Sharon O’Dair (2003) states, Today, compositionists "focus [...] almost exclusively on ideological matters," and further argues that this focus is at the expense of proficiency of student writing skills in the composition classroom. To this end, O'Dair explains that “recently advocated working-class pedagogies privilege activism over" language instruction." Jeff Smith argues that students want to gain, rather than to critique, positions of privilege, as encouraged by critical pedagogues. There are a wide variety of views in opposition to critical pedagogy in the first year composition classroom, these are but a few.
Critical Pedagogy of Teacher Education
The rapidly changing demographics of the classroom in the United States has resulted in an unprecedented amount of linguistic and cultural diversity. In order to respond to these changes, advocates of critical pedagogy call into question the focus on practical skills of teacher credential programs. "[T]his practical focus far too often occurs without examining teachers’ own assumptions, values, and beliefs and how this ideological posture informs, often unconsciously, their perceptions and actions when working with linguistic-minority and other politically, socially, and economically subordinated students." As teaching is considered an inherently political act to the critical pedagogue, a more critical element of teacher education becomes addressing Implicit biases (also known as Implicit cognition or Implicit stereotype) that can subconsciously affect a teacher's perception of a student's ability to learn.
Advocates of critical pedagogy insist that Teachers, then, must become learners alongside their students, as well as students of their students. They must become experts beyond their field of knowledge, and immerse themselves in the culture, customs, and lived experiences of the students they aim to teach.
During South African apartheid, legal racialization implemented by the regime drove members of the radical leftist Teachers' League of South Africa to employ critical pedagogy with a focus on nonracialism in Cape Town schools and prisons. Teachers collaborated loosely to subvert the racist curriculum and encourage critical examination of religious, military, political, and social circumstances in terms of spirit-friendly, humanist, and democratic ideologies. The efforts of such teachers are credited with having bolstered student resistance and activism.
Philosopher John Searle characterizes the goal of Giroux's form of critical pedagogy "to create political radicals," thus highlighting the antagonistic moral and political grounds of the ideals of citizenship and "public wisdom." These varying moral perspectives of what is "right" are to be found in what John Dewey has referred to as the tensions between traditional and progressive education. Searle argues that critical pedagogy's objections to the Western canon are misplaced and/or disingenuous:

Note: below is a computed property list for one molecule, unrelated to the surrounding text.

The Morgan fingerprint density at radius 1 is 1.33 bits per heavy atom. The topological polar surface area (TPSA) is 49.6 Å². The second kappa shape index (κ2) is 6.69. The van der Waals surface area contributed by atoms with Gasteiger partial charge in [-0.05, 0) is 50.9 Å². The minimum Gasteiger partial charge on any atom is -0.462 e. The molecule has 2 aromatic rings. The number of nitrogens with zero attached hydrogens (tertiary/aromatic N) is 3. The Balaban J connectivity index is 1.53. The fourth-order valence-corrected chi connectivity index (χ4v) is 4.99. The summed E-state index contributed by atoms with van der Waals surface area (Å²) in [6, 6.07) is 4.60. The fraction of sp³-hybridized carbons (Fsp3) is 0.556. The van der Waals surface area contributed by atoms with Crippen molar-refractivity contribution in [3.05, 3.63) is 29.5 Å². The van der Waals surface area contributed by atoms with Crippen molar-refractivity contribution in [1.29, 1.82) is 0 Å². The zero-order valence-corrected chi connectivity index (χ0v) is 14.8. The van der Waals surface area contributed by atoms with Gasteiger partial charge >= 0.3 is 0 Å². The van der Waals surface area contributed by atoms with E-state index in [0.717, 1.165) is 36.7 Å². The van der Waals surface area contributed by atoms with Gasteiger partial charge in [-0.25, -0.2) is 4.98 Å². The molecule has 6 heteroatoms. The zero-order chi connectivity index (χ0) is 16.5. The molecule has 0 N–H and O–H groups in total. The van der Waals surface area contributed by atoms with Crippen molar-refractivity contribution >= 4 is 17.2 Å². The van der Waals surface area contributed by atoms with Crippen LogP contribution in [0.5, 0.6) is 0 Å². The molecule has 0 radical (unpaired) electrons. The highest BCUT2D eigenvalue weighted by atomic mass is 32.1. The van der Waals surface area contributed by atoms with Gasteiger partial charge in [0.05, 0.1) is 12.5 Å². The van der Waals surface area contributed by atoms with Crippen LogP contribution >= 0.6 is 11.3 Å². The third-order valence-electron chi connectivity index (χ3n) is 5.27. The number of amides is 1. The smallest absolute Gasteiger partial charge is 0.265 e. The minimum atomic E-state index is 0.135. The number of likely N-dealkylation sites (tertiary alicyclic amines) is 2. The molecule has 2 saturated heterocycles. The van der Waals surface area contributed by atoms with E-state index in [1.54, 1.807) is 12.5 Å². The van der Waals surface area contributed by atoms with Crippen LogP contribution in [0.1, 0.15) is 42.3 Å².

Precisely by inculcating a critical attitude, the "canon" served to demythologize the conventional pieties of the American bourgeoisie and provided the student with a perspective from which to critically analyze American culture and institutions. Ironically, the same tradition is now regarded as oppressive. The texts once served an unmasking function; now we are told that it is the texts which must be unmasked.
The parallel veins of postmodern and postcolonial philosophy in education mirror many of the goals of critical pedagogy: In writing about education from outside the critical pedagogy camp, philosopher Stephen Hicks describes the motives and practical of "postmodern education."
In education, postmodernism rejects the notion that the purpose of education is primarily to train a child's cognitive capacity for reason in order to produce an adult capable of functioning independently in the world. That view of education is replaced with the view that education is to take an essentially indeterminate being and give it a social identity. Education’s method of molding is linguistic, and so the language to be used is that which will create a human being sensitive to its racial, sexual, and class identity. Our current social context, however, is characterized by oppression that benefits whites, males, and the rich at the expense of everyone else. That oppression in turn leads to an educational system that reflects only or primarily the interests of those in positions of power. To counteract that bias, educational practice must be recast totally. Postmodern education should emphasize works not in the canon; it should focus on the achievements of non-whites, females, and the poor; it should highlight the historical crimes of whites, males, and the rich; and it should teach students that science’s method has no better claim to yielding truth than any other method and, accordingly, that students should be equally receptive to alternative ways of knowing.
- Kincheloe, Joe; Steinburg, Shirley (1997). Changing Multiculturalism. Bristol, PA: Open University Press. p. 24.
Critical pedagogy is the term used to describe what emerges when critical theory encounters education